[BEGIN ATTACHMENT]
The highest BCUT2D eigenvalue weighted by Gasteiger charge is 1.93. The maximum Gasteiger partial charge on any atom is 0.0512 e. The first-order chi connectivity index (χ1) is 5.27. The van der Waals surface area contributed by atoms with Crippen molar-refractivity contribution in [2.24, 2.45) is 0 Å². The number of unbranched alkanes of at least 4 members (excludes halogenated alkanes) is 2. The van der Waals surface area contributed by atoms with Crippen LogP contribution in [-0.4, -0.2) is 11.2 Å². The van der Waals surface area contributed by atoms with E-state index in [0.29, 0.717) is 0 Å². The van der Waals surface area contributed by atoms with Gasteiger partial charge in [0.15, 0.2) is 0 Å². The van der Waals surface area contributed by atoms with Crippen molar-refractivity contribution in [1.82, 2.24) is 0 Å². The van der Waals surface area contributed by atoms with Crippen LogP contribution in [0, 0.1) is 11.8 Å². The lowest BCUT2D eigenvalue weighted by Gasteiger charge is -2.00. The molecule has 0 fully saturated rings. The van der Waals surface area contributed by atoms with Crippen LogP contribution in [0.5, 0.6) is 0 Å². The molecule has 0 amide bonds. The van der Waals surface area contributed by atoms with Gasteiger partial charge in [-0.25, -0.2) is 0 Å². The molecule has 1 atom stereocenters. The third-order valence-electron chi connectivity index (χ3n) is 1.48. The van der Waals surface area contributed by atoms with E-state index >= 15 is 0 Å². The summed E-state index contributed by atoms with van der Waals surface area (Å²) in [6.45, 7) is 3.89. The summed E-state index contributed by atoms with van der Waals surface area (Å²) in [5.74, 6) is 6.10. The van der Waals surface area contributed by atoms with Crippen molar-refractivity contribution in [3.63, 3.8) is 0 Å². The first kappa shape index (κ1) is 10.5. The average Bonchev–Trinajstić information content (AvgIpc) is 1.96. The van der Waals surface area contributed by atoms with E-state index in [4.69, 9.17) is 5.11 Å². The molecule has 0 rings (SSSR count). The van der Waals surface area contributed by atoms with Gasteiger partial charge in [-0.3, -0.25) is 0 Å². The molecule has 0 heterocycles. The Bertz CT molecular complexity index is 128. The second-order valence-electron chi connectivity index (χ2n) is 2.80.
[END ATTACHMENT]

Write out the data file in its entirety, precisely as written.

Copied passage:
The highest BCUT2D eigenvalue weighted by Gasteiger charge is 1.93. The maximum Gasteiger partial charge on any atom is 0.0512 e. The first-order chi connectivity index (χ1) is 5.27. The van der Waals surface area contributed by atoms with Crippen molar-refractivity contribution in [2.24, 2.45) is 0 Å². The number of unbranched alkanes of at least 4 members (excludes halogenated alkanes) is 2. The van der Waals surface area contributed by atoms with Crippen LogP contribution in [-0.4, -0.2) is 11.2 Å². The van der Waals surface area contributed by atoms with E-state index in [0.29, 0.717) is 0 Å². The van der Waals surface area contributed by atoms with Gasteiger partial charge in [0.15, 0.2) is 0 Å². The van der Waals surface area contributed by atoms with Crippen molar-refractivity contribution in [1.82, 2.24) is 0 Å². The van der Waals surface area contributed by atoms with Crippen LogP contribution in [0, 0.1) is 11.8 Å². The lowest BCUT2D eigenvalue weighted by Gasteiger charge is -2.00. The molecule has 0 fully saturated rings. The van der Waals surface area contributed by atoms with Crippen LogP contribution in [0.5, 0.6) is 0 Å². The molecule has 0 amide bonds. The van der Waals surface area contributed by atoms with Gasteiger partial charge in [-0.25, -0.2) is 0 Å². The molecule has 1 atom stereocenters. The third-order valence-electron chi connectivity index (χ3n) is 1.48. The van der Waals surface area contributed by atoms with E-state index >= 15 is 0 Å². The summed E-state index contributed by atoms with van der Waals surface area (Å²) in [6.45, 7) is 3.89. The summed E-state index contributed by atoms with van der Waals surface area (Å²) in [5.74, 6) is 6.10. The van der Waals surface area contributed by atoms with Crippen molar-refractivity contribution in [3.63, 3.8) is 0 Å². The first kappa shape index (κ1) is 10.5. The average Bonchev–Trinajstić information content (AvgIpc) is 1.96. The van der Waals surface area contributed by atoms with E-state index in [4.69, 9.17) is 5.11 Å². The molecule has 0 rings (SSSR count). The van der Waals surface area contributed by atoms with Gasteiger partial charge in [-0.3, -0.25) is 0 Å². The molecule has 0 heterocycles. The Bertz CT molecular complexity index is 128. The second-order valence-electron chi connectivity index (χ2n) is 2.80.